Causation and Laws of Nature in Early Modern Philosophy is a study of one of the most important debates in 17th- and 18th-century philosophy: the nature of causation. Ott offers controversial readings of such canonical figures as Descartes, Locke, and Hume, and explores related topics such as intentionality, necessity, and relations.
Some philosophers think physical explanations stand on their own: what happens, happens because things have the properties they do. Others think that any such explanation is incomplete: what happens in the physical world must be partly due to the laws of nature. Causation and Laws of Nature in Early Modern Philosophy examines the debate between these views from Descartes to Hume. Ott argues that the competing models of causation in the period grow out of the scholastic notion of power. On this Aristotelian view, the connection between cause and effect is logically necessary. Causes are 'intrinsically directed' at what they produce. But when the Aristotelian view is faced with the challenge of mechanism, the core notion of a power splits into two distinct models, each of which persists throughout the early modern period. It is only when seen in this light that the key arguments of the period can reveal their true virtues and flaws. To make his case, Ott explores such central topics as intentionality, the varieties of necessity, and the nature of relations.; Arguing for controversial readings of many of the canonical figures, the book also focuses on lesser-known writers such as Pierre-Sylvain Regis, Nicolas Malebranche, and Robert Boyle.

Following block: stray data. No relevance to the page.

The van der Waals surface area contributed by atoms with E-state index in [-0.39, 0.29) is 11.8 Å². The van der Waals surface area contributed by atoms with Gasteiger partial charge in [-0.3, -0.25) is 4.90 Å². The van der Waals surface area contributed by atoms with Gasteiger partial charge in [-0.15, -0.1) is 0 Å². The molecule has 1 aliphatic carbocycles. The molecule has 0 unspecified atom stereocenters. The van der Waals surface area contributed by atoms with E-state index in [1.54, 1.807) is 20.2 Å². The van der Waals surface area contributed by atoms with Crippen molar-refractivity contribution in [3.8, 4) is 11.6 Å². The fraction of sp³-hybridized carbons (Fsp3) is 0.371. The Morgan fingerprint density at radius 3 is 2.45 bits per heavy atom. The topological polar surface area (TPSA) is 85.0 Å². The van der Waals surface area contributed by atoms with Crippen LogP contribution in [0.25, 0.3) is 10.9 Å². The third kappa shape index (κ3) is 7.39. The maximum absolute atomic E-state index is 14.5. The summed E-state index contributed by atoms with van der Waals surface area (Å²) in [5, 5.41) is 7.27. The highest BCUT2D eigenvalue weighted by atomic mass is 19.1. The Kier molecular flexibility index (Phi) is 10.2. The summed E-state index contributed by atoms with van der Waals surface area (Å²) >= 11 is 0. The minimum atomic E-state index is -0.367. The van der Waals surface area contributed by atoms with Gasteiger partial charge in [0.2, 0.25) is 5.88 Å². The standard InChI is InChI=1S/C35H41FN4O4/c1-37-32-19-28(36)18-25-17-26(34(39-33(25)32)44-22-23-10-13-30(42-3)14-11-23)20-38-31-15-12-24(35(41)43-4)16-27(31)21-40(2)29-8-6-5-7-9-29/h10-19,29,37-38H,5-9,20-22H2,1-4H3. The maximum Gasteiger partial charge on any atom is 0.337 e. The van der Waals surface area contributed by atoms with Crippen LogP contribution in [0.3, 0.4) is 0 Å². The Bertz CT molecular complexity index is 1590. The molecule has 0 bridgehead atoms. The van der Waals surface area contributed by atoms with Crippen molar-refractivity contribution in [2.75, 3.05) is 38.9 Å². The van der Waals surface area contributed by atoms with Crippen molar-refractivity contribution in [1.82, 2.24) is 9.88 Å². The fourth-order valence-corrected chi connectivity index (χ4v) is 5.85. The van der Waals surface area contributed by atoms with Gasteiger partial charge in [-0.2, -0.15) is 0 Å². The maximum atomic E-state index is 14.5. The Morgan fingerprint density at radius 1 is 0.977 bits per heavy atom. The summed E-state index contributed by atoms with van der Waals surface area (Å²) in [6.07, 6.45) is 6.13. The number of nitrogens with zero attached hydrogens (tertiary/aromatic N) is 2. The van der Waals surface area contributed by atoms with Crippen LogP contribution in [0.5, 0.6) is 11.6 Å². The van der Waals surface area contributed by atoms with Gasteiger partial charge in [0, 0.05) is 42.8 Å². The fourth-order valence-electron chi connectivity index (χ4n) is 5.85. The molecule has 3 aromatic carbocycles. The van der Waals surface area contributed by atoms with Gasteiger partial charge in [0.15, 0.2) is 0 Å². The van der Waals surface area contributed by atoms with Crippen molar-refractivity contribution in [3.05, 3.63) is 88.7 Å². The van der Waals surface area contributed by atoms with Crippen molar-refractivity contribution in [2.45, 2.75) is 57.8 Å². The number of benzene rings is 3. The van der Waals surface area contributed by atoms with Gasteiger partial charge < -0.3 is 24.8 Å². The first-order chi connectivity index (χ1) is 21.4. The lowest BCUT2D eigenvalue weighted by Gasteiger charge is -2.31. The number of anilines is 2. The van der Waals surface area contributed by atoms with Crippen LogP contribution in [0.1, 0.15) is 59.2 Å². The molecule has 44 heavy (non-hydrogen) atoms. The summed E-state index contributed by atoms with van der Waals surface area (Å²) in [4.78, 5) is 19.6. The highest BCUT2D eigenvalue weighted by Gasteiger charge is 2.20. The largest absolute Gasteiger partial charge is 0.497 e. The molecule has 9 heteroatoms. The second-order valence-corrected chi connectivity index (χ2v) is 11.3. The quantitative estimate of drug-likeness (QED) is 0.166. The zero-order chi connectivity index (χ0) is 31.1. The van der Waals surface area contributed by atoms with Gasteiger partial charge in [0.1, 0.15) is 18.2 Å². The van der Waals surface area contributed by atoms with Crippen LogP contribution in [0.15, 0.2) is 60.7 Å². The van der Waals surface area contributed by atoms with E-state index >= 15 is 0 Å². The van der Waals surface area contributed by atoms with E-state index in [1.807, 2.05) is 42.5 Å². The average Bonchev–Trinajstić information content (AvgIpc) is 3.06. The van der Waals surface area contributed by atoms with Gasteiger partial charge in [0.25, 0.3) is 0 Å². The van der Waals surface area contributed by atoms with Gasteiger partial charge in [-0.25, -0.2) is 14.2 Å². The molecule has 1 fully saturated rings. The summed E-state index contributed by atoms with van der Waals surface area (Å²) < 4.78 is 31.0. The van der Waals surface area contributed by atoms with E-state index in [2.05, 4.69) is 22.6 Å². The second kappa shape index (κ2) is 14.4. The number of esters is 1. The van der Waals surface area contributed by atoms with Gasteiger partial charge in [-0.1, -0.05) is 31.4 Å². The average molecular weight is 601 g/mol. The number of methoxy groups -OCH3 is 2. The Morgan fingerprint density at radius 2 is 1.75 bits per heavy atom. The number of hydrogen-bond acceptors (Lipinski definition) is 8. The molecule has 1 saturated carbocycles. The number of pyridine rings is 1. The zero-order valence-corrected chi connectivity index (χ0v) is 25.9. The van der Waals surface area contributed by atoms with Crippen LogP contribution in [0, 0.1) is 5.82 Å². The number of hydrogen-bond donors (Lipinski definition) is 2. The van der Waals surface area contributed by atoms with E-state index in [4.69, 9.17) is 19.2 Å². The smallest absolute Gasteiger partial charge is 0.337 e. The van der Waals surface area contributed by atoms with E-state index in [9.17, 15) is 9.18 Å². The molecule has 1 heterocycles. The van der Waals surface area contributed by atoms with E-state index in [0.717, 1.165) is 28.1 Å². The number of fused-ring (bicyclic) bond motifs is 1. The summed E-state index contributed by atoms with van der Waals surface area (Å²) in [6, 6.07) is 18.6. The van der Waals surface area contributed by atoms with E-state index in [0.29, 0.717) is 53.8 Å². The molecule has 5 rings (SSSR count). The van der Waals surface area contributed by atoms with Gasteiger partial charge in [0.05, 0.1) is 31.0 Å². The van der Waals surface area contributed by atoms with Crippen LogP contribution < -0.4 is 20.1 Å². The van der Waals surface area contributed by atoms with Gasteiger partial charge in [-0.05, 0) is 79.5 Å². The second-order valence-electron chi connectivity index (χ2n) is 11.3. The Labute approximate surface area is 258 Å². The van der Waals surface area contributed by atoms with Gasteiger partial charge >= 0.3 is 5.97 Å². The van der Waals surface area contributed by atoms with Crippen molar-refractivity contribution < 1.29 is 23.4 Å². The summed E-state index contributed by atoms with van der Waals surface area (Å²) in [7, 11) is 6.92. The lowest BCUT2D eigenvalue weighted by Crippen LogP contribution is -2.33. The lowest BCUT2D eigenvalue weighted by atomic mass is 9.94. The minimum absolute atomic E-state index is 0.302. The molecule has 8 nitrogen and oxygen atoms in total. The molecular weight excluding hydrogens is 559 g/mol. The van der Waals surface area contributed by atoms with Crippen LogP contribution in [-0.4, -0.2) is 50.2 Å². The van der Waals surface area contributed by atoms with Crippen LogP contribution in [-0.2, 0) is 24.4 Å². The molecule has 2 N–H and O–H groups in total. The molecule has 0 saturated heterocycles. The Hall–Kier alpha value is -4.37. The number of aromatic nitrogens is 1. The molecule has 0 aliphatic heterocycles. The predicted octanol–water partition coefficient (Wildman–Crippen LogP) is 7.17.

Introduction; PART I: THE CARTESIAN PREDICAMENT; 1. What mechanism isn't; 2. The rejection of Aristotelianism; 3. The nude wax: Cartesian ontology; 4. The laws of nature; 5. Force; 6. Occasionalism; PART II: THE DIALECTIC OF OCCASIONALISM; 7. Malebranche and the cognitive model of causation; 8. Laws and divine volitions; 9. Causation and explanation; 10. A scholastic mechanism; 11. Regis against the occasionalists; PART III: POWER AND NECESSITY; 12. 'A dead cadaverous thing'; 13. Relations and powers; 14. Boyle's paradox; 15. Boyle and the concurrentists; 16. Locke on relations; 17. Locke on powers: The geometrical model; 18. Locke's mechanisms; 19. Conclusion; PART IV: HUME; 20. The Two Humes; 21. Intentionality; 22. Necessity; 23. Relations; 24. The definition of causation; 25. Conclusion